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Dempsey calls for civilian, military understanding

By Bryan Richardson

Gen. Martin Dempsey, the Joint Chiefs of Staff chairman, expressed his desire to better the relationship between America and the military during the Landon Lecture program Monday at McCain Auditorium.

Dempsey said the image of the military veteran is defined by both the military men and women and the nation. He said the current relationship is good but could be better and deeper.

“What image is in your mind of the veteran and is there something you should be doing to shape it?” he asked.

Dempsey said part of shaping the image involves understanding the current environment for servicepersons. He said the military has experienced 10 years of multiple tours for its personnel and significant contributions from its reserve units.

“We all say thanks to them, but how often do we take the time to ask them to share their experiences?” he asked. “How often are you (servicepeople) willing to share your experiences?”

Dempsey said he’s pleased with the partnership that the nation’s higher education institutions have with the military, but said both sides could still find ways to improve it.

Dempsey said the Army needs to be better at preparing veterans to re-enter society and start their higher education. He recalled one veteran mentioning that civilian life has “a million tiny anxieties of life outside the combat zone.”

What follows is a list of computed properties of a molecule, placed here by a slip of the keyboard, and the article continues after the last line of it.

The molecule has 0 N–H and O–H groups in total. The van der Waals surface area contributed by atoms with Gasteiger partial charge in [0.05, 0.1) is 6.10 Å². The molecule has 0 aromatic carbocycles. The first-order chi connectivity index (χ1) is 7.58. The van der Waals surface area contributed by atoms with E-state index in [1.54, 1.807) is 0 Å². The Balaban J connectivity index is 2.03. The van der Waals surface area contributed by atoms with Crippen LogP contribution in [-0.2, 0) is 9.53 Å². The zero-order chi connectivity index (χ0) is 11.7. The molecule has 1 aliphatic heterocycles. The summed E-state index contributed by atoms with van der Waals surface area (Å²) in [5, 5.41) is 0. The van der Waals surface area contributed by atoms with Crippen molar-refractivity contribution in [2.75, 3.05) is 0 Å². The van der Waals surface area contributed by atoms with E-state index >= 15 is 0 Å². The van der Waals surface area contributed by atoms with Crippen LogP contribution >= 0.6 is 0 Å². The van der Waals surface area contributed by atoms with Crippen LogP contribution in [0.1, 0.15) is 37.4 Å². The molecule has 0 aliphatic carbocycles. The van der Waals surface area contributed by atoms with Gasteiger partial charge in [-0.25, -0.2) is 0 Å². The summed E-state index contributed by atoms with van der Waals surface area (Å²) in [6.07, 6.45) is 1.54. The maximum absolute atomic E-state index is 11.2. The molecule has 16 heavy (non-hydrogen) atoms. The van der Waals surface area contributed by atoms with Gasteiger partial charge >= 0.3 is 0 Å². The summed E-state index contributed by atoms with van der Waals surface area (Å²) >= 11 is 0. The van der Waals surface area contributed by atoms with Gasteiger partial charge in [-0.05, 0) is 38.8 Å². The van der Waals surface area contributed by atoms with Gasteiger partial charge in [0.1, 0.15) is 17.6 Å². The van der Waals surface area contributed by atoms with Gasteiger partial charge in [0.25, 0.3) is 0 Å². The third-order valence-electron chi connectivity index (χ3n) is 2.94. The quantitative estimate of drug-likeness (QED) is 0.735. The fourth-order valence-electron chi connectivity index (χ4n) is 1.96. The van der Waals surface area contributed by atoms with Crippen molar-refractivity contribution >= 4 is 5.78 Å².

Dempsey said the issues awaiting soldiers include concerns about a family growing without them, the lack of singular focus that deployments create, and a tough economic environment.

“Many times even the toughest of veterans ... will tell you that in some ways coming home is tougher than being in combat,” he said.

Dempsey said universities need to realize that the issues veterans come with are different from the rest of the student population.

“You have to understand that they’re not high school kids coming out of senior year and matriculating into a normal academic experience,” he said.

Dempsey said it’s important to have these conversations now because more and more veterans are dealing with the effects of the nation’s wars in Iraq and Afghanistan.

As military personnel in that area are being withdrawn, there have been increases in violent incidents overseas this past month.

The recent protests and attacks on the U.S. embassies in north Africa and southwest Asia including Libya, where Chris Stevens, U.S. Ambassador to Libya, was killed, brought forth a question about whether the U.S. would consider moving away from the area.

Dempsey said the relationship with the area would continue even in light of this. “Ambassador Chris Stevens would be the first one to say under no circumstances should we abandon that part of the world simply because of the acts of a few terrorists,” Dempsey said.

He said the current problem is a complex, geopolitical issue with ideological and religious undertones that demands the military understand it.

“The one thing we’ve learned over the past 10 years, I think, is that whenever we have a complex problem, there’s a solution and it always goes wrong,” he said.

Dempsey said he’s a strong proponent of maintaining a presence with bases outside of the U.S. to help understand areas. He said the U.S. has to be engaged in the world to help influence it.

“Our presence allows us to build a relationship of trust that just our deployments wouldn’t allow,” he said.

Dempsey said he thinks the current period of instability will in the long run produce stability. “Getting from here to there will be a challenge not only for the United States, but the region, and I would venture to say the world,” he said.

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